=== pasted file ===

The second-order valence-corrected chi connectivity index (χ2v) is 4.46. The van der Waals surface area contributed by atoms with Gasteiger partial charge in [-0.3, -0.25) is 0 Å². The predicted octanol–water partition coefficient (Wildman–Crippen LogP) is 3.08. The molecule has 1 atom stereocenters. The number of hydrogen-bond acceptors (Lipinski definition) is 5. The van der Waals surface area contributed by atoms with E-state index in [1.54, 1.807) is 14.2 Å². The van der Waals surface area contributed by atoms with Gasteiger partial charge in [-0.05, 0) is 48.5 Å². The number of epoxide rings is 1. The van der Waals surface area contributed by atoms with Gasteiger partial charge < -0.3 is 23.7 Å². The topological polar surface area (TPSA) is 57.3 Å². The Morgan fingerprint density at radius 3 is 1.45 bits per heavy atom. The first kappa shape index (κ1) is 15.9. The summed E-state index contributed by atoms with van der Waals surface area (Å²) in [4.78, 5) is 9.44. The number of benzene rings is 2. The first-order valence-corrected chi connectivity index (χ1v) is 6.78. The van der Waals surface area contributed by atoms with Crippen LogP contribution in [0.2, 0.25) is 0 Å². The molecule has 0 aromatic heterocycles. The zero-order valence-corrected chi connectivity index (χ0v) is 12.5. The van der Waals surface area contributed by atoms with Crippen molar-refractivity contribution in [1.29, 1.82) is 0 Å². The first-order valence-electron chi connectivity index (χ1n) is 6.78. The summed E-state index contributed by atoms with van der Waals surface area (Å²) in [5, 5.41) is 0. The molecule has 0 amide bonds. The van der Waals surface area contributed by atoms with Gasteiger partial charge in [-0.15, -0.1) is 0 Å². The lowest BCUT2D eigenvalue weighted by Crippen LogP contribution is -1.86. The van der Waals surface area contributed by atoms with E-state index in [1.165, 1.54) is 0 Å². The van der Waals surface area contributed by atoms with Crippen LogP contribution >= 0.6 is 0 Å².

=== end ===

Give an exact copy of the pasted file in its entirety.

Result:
The second-order valence-corrected chi connectivity index (χ2v) is 4.46. The van der Waals surface area contributed by atoms with Gasteiger partial charge in [-0.3, -0.25) is 0 Å². The predicted octanol–water partition coefficient (Wildman–Crippen LogP) is 3.08. The molecule has 1 atom stereocenters. The number of hydrogen-bond acceptors (Lipinski definition) is 5. The van der Waals surface area contributed by atoms with E-state index in [1.54, 1.807) is 14.2 Å². The van der Waals surface area contributed by atoms with Gasteiger partial charge in [-0.05, 0) is 48.5 Å². The number of epoxide rings is 1. The van der Waals surface area contributed by atoms with Gasteiger partial charge < -0.3 is 23.7 Å². The topological polar surface area (TPSA) is 57.3 Å². The Morgan fingerprint density at radius 3 is 1.45 bits per heavy atom. The first kappa shape index (κ1) is 15.9. The summed E-state index contributed by atoms with van der Waals surface area (Å²) in [4.78, 5) is 9.44. The number of benzene rings is 2. The first-order valence-corrected chi connectivity index (χ1v) is 6.78. The van der Waals surface area contributed by atoms with Crippen LogP contribution in [0.2, 0.25) is 0 Å². The molecule has 0 aromatic heterocycles. The zero-order valence-corrected chi connectivity index (χ0v) is 12.5. The van der Waals surface area contributed by atoms with Crippen molar-refractivity contribution in [1.29, 1.82) is 0 Å². The first-order valence-electron chi connectivity index (χ1n) is 6.78. The summed E-state index contributed by atoms with van der Waals surface area (Å²) in [5, 5.41) is 0. The molecule has 0 amide bonds. The van der Waals surface area contributed by atoms with Gasteiger partial charge in [-0.15, -0.1) is 0 Å². The lowest BCUT2D eigenvalue weighted by Crippen LogP contribution is -1.86. The van der Waals surface area contributed by atoms with E-state index in [1.165, 1.54) is 0 Å². The van der Waals surface area contributed by atoms with Crippen LogP contribution >= 0.6 is 0 Å².